The Three Elements of Engagement

As it pertains to the Responsibility to Engage conference, and from my own experiences, I believe that engagement is to be understood as simultaneously a practical, ideological, and moral arrangement between two or more individuals, organizations, or communities, brought together to discuss issues of mutual concern. Additionally, I hold that the very idea of engagement possesses a sense of optimism, which under the correct circumstances, allows each stakeholder to act upon their shared interests in a way that can be both innovative and inspiring.

In order for the process of engagement to be productive, certain practical considerations must be taken into account, particularly when bringing together stakeholders from different political, social, or religious niches. It is the responsibility of organizers to ensure that they create a safe and positive space. Here, the site of gathering is open and welcoming, as well as equitable and accessible to individuals of all backgrounds. Specifically, there is to be no discrimination against any individual or institution for any reason of religion, race, or gender identity; different and even conflicting perspectives are to explored in a way that is respectful and curious, rather than antagonistic or dismissive; and finally, if circumstances permit, then a neutral arbiter is to be on hand to manage potential conflicts. Conveying these principles to participants allows engagement to be respectful, reciprocal, and responsible, while still being forward-looking and creative.

With mutual respect serving as the basis for engagement, it is then important to move on to ideological concerns. If engagement is about creating spaces where diverse parties come together to discuss the issues of our time, then it becomes necessary to recognize the impossibility of absolute consensus. Rather than aiming to change the hearts and minds of a portion of participants (which would be required to have full agreement), the focus of responsible and engaged discussions on common concerns should be centered on producing fruitful dialogue. As James Tully explains, the aim of bringing together disparate voices should not be absolute consensus, but rather to “initiate a critical conversation on how to conceptualize and take up the responsibilities of the formidable task we share in a cooperative way that respects and challenges our different approaches and thus embodies the ideals we argue over” (Tully, 2011). Of particular importance in Tully’s quotation is the emphasis placed on the important task of facilitating dialogue and collaboration in order to meet a common goal. Although an inevitability, ideological differences can, through dialogue and exchange, be re-imagined so that nonviolent, non-antagonistic, and more community-centered alternatives can be developed to address issues of religious and civic engagement and interfaith relationships.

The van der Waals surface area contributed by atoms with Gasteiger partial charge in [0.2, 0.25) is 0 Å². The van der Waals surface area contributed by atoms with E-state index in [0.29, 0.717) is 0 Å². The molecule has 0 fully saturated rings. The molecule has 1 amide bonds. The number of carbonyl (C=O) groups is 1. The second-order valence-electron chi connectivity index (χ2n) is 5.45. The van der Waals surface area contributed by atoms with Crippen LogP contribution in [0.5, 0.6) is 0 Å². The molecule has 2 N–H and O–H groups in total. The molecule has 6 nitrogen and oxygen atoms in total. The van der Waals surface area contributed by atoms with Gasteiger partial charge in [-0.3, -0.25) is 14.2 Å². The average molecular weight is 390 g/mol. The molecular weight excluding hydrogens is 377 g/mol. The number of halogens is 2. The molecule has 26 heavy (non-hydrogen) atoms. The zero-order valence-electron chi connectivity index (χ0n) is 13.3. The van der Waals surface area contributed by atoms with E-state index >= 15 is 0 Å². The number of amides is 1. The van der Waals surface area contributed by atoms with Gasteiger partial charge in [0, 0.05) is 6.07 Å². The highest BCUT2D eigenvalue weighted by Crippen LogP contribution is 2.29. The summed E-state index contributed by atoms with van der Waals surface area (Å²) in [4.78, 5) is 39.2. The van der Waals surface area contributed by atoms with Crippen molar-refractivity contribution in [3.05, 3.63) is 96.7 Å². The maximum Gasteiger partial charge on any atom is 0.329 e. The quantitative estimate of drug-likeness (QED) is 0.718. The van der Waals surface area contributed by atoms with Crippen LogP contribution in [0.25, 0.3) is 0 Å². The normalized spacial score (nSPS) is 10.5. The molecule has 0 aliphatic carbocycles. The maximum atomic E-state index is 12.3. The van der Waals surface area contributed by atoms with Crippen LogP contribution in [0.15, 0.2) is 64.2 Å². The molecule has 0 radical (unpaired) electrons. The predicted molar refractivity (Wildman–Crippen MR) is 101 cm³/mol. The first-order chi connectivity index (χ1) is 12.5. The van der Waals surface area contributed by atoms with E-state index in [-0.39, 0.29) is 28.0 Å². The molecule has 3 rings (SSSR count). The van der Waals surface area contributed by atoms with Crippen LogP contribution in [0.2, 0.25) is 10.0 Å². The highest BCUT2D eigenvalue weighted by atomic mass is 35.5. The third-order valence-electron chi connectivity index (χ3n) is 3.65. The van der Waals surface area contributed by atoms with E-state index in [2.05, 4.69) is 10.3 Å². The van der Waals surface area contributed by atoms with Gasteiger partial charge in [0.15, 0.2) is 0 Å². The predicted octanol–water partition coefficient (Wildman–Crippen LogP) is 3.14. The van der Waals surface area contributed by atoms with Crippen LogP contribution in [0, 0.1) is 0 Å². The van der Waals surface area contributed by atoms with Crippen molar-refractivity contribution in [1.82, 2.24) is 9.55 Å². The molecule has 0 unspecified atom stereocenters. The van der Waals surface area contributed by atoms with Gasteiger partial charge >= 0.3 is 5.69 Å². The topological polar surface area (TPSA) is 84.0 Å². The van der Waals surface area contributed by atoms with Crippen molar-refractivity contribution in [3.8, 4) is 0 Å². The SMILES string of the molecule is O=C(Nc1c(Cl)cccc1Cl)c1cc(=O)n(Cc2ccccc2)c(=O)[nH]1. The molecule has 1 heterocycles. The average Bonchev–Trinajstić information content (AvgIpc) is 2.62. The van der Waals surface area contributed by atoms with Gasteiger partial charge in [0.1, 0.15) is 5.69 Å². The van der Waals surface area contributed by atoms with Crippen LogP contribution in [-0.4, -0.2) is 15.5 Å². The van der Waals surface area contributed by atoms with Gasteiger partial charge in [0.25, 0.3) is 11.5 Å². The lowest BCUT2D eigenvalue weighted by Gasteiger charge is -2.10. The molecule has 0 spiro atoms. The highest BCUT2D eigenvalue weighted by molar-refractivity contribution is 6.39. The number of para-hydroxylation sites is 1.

Finally, engagement requires a steadfast commitment to the very morals and ideals that first prompted the coming together of each of the stakeholders, regardless of the challenges, complexities, or disagreements that might arise in the process. This responsibility to creating a shared sense of morality and a common good is both particularly needed, and particularly difficult, in our increasingly uncertain and undreamy times. With a rapidly changing geopolitical landscape, particularly as it pertains to relationships within and between different religious groups, it remains vital to see beyond polemic, and the limitations and particularities of each of our ways. The responsibility to engage, now more than ever, requires a moral commitment from those individuals acting and speaking on behalf of different religious, political, and social forces to ensuring that no community gets left behind. This ethic of care, this moral element to engagement across community divides, deeply reflects the values at the core of Nostra Aetate.

These three elements – practical, ideological, and moral – in my view, are the scaffolding around which responsible engagement can emerge. By ensuring that dialogue takes place in a safe space, where the nuances of difference are respectfully discussed, and all participants work towards achieving a common goal, it can be possible to address controversial issues both emotionally and pragmatically.

– Ayesha Valliani



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